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Proper seamanship starts with education

Proper seamanship starts with education

We were trolling the edge of a large, shallow sand flat earlier this year when a big twin-engine center console came barreling down on us. The water beneath my boat and on my right hand was about 8 feet deep, a couple of boat lengths to my left just a foot or two. And when the tide is all the way out the gulls can walk around in spots without getting their feet wet.

The channel through this maze of sandbars was just over my shoulder, a stone’s throw to the south. I was certain the boat jockeys would turn shortly and pass behind me as they entered the narrow cut.

I went back to minding the boat and the rods for a moment. The next time I looked up, the boat flew past our bow, to the north. There was no time to do anything but watch.

“Uh oh,” I said to Wayne. “This is going to be trouble.”

It’s always surprising just how far you can drive a boat up into the shallows when it’s trimmed out all the way and running at 30-plus knots. Pretty darn far. Next thing we heard was a roar as the engines kicked up, throwing a big, sandy rooster tail, and the boat plowed to a stop.

Conditions couldn’t have been nicer: sunny, light winds, minimal boat traffic, and the sun was still well behind the driver, so you wonder how he could have missed the distinctive color change that occurs here going from 6 or 8 feet to a foot or less. Those shallows should have signaled “beware” as surely as if there were a gigantic blinking neon sign towering above them.

We shook our heads. What could you say? Wayne took another fish.

Spend any time on the water, and I suspect most of us wind up shaking our heads from time to time at the various mishaps, missteps and miscues that occur. The reality is that most accidents could be prevented with more education and experience, by being aware of where you are and what’s going on around you, by displaying some common sense. Clearly, that’s easier said than done.

“Common sense,” retired Coast Guard captain and safety expert Bill Brogdon used to say, “is an uncommon commodity.”

There’s no question that boats have gotten better and safer with each decade. At the same time they’ve also grown larger and faster, and the waters have gotten busier. We’ve all made mistakes, but speed alters the trial and error equation. Increased speed shortens the closing time between vessels. Everything happens faster, mistakes are magnified and there’s less room for error.

And as more new boaters step into larger, faster and more sophisticated craft, the need only increases for education as a starting point for a safe experience on the water. At the very least, the time has come for those states and territories that don’t have some form of mandatory education to initiate programs. Consider this: More than 80 percent of the people involed in fatal boating accidents have never taken an education course.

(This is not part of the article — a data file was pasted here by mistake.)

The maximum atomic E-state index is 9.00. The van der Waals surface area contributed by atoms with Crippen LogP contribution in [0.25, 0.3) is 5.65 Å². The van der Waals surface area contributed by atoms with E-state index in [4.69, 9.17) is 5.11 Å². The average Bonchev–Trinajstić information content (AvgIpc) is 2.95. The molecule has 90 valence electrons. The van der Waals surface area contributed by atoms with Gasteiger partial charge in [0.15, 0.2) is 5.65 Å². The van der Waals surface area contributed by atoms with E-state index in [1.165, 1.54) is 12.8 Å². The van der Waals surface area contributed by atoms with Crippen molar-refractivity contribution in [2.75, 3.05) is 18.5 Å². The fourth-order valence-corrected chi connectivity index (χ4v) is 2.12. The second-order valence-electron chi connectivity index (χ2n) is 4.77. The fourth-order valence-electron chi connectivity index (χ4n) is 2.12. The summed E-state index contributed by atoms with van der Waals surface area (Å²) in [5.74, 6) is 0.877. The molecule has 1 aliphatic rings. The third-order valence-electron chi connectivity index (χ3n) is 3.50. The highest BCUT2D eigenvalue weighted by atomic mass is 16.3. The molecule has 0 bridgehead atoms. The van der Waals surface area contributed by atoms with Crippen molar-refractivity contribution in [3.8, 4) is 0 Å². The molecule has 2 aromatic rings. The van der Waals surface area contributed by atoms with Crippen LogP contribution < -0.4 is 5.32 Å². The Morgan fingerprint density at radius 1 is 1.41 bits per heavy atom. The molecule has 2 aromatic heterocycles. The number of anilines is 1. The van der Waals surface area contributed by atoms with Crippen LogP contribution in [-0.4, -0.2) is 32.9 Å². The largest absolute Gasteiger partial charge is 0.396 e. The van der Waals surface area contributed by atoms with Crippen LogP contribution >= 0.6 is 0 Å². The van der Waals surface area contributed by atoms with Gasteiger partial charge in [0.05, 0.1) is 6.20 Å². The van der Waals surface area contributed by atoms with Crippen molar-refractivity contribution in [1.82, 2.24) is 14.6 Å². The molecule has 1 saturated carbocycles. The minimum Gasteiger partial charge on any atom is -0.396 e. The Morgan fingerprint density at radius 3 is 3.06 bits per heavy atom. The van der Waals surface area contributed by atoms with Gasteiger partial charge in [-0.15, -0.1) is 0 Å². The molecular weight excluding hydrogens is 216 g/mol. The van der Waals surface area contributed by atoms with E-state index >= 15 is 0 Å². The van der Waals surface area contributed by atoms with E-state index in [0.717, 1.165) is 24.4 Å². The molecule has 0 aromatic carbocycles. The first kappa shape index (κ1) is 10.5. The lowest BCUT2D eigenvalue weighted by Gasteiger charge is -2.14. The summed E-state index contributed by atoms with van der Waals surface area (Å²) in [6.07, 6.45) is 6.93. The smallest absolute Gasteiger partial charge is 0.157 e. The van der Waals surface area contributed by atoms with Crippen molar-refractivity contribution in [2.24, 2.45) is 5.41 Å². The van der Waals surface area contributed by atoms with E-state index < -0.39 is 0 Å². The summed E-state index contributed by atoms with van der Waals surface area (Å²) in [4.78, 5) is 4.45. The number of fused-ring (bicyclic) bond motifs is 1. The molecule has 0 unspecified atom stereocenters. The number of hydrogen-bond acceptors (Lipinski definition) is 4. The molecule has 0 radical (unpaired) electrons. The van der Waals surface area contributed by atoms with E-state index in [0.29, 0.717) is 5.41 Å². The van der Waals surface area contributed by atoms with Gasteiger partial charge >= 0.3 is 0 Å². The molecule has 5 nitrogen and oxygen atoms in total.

In Connecticut, where Soundings is home-ported, anyone operating a boat needs to obtain and carry a “safe boating certificate.” It’s been that way for at least 10 years. Does it solve all the problems? Hardly, but at least it’s a start.

The safety and education issue became somewhat blurred this summer in the debate over the terrorist threat posed by small boats and the government’s desire to come up with an identification system for boaters. But identification, or “licensing,” and education are two different things.

Semantics aside, I’m not in favor of operator licensing per se. When it comes to boating, I believe it’s far more effective to teach people to be responsible than it is to punish them. Besides, there typically are enough statutes already on the books to do that. And if identification is the main goal, then existing forms of ID such as automobile driver’s licenses and passports should be considered before enacting a new federal boating license.

Good seamanship rests on a firm foundation of knowledge and experience. A basic boating course offered by the Coast Guard Auxiliary or the Power Squadrons is a good way to start, but that’s all it is — a start. Continuing education is the key, and that can take the form of anything from attending a seminar on your fuel system to sitting down and going through the manual for your chart plotter or radar to taking advanced classes in piloting, weather or first aid. When it comes to boats and the sea, the learning should continue for a lifetime.

The Coast Guard recently announced that it has saved more than 1 million lives since it first started hauling water-logged sailors out of the drink. And for that we all should tip our hats in thanks. But it’s also time we do a better job of taking care of ourselves, and that means being responsible, prudent and self-reliant. The water demands nothing less. We shouldn’t either.